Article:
Arizona race 24 Hours in the old Pueblo is not sanctioned under UCI rules so banned Texan can ride

Lance Armstrong will be joined by former US Postal Service team mates George Hincapie, Christian Vande Velde and Dylan Casey for a mountain bike race in Arizona next month.

The 45-year-old, banned from competitive cycling for life in 2012, is able to compete in the 24 Hours in the Old Pueblo endurance race, held from 17-19 February, because it is not sanctioned under UCI Rules.

While Casey, who was with US Postal from 1999-2002, never rode in the Tour de France, Hincapie and Vande Velde were a key part of the team that helped Armstrong to the seven successive yellow jerseys from 1999-2005 that he was later stripped of.

Both men testified against Armstrong to the United States Anti-Doping Agency as it investigated the extent of doping at US Postal. They were each handed six-month bans in October 2012 at the same time as the Texan’s life ban was confirmed.

Hincapie, then with BMC Racing, never raced professionally again, while Vande Velde returned after his ban to the Garmin-Sharp team and retired after the 2013 UCI Road World Championships.

Some 1,800 cyclists are registered for the event, either individually or as part of a team, and the former US Postal colleagues will be racing it as a quartet.

Event organiser Todd Sadow told Tuscon.com that the foursome were looking forward to it.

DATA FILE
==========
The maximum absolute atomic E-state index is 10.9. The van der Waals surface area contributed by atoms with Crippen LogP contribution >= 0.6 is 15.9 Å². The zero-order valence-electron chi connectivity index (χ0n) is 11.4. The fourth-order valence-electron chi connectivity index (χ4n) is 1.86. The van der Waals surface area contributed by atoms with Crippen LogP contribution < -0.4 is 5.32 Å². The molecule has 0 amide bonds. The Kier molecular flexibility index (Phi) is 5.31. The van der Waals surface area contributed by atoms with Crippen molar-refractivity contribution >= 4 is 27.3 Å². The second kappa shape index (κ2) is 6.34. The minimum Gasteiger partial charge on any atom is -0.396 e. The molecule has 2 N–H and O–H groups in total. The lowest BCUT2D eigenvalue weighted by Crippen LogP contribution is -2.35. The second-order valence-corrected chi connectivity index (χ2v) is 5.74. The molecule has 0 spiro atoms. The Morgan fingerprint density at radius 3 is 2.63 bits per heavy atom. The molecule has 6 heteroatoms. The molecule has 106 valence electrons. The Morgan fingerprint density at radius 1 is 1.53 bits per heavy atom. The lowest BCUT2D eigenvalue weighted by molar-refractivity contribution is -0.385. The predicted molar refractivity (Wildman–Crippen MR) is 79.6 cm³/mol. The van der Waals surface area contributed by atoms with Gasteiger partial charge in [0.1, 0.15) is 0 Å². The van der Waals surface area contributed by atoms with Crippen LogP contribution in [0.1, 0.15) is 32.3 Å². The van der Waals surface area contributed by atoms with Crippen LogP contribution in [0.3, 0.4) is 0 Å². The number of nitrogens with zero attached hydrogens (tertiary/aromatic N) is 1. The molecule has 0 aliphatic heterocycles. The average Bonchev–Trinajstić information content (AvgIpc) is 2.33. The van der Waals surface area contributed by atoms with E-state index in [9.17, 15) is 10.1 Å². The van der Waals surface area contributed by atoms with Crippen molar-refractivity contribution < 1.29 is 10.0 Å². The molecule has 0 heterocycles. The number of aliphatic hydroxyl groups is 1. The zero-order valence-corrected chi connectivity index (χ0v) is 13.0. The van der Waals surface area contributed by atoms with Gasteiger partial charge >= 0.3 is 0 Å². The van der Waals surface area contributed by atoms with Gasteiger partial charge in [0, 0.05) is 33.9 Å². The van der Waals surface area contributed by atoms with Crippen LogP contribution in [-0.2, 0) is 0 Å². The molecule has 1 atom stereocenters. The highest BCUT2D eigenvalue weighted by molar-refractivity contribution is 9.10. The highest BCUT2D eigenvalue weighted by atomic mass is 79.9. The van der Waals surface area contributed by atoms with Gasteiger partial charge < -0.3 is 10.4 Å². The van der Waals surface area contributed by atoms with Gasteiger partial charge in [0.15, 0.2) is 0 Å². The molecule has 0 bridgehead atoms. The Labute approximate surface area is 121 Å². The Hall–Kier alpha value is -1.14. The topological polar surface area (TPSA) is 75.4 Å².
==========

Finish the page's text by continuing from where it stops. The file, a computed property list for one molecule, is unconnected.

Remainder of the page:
He said: "They're cyclists, as you know, and our event tends to attract that core of mountain biking enthusiasts.

"We're really excited to have them out there. We pride ourselves on having a good time, and I'm sure they'll find a way to have a good time with everybody out there."

Armstrong, quoted on VeloNews, said: “We are certainly not going to be contending for any victories, but we’re looking forward to it, looking forward to having a good time, meeting the other racers.”

Simon has been news editor at road.cc since 2009, reporting on 10 editions and counting of pro cycling’s biggest races such as the Tour de France, stories on issues including infrastructure and campaigning, and interviewing some of the biggest names in cycling. A law and languages graduate, published translator and former retail analyst, his background has proved invaluable in reporting on issues as diverse as cycling-related court cases, anti-doping investigations, and the bike industry. He splits his time between London and Cambridge, and loves taking his miniature schnauzer Elodie on adventures in the basket of her Elephant Bike.